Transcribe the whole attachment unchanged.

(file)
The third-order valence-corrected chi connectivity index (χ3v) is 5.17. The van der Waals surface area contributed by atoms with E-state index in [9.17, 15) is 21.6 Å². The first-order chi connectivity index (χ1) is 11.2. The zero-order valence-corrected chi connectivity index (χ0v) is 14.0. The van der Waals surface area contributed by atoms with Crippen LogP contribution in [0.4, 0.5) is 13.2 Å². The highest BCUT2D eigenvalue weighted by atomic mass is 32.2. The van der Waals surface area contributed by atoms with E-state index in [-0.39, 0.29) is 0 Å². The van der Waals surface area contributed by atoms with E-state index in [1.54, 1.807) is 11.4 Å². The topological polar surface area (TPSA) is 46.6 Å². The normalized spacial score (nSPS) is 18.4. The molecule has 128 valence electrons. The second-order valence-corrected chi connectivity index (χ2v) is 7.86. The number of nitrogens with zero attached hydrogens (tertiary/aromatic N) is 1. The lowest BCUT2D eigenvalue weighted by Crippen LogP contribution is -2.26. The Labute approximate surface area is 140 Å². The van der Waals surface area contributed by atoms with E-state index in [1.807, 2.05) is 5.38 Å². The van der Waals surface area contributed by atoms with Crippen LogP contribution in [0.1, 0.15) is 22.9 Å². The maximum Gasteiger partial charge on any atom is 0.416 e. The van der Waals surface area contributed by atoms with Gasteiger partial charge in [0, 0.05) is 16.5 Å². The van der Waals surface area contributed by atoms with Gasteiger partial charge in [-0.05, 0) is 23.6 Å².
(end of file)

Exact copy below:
The third-order valence-corrected chi connectivity index (χ3v) is 5.17. The van der Waals surface area contributed by atoms with E-state index in [9.17, 15) is 21.6 Å². The first-order chi connectivity index (χ1) is 11.2. The zero-order valence-corrected chi connectivity index (χ0v) is 14.0. The van der Waals surface area contributed by atoms with Crippen LogP contribution in [0.4, 0.5) is 13.2 Å². The highest BCUT2D eigenvalue weighted by atomic mass is 32.2. The van der Waals surface area contributed by atoms with E-state index in [-0.39, 0.29) is 0 Å². The van der Waals surface area contributed by atoms with E-state index in [1.54, 1.807) is 11.4 Å². The topological polar surface area (TPSA) is 46.6 Å². The normalized spacial score (nSPS) is 18.4. The molecule has 128 valence electrons. The second-order valence-corrected chi connectivity index (χ2v) is 7.86. The number of nitrogens with zero attached hydrogens (tertiary/aromatic N) is 1. The lowest BCUT2D eigenvalue weighted by Crippen LogP contribution is -2.26. The Labute approximate surface area is 140 Å². The van der Waals surface area contributed by atoms with E-state index in [1.807, 2.05) is 5.38 Å². The van der Waals surface area contributed by atoms with Crippen LogP contribution in [0.1, 0.15) is 22.9 Å². The maximum Gasteiger partial charge on any atom is 0.416 e. The van der Waals surface area contributed by atoms with Gasteiger partial charge in [0, 0.05) is 16.5 Å². The van der Waals surface area contributed by atoms with Gasteiger partial charge in [-0.05, 0) is 23.6 Å².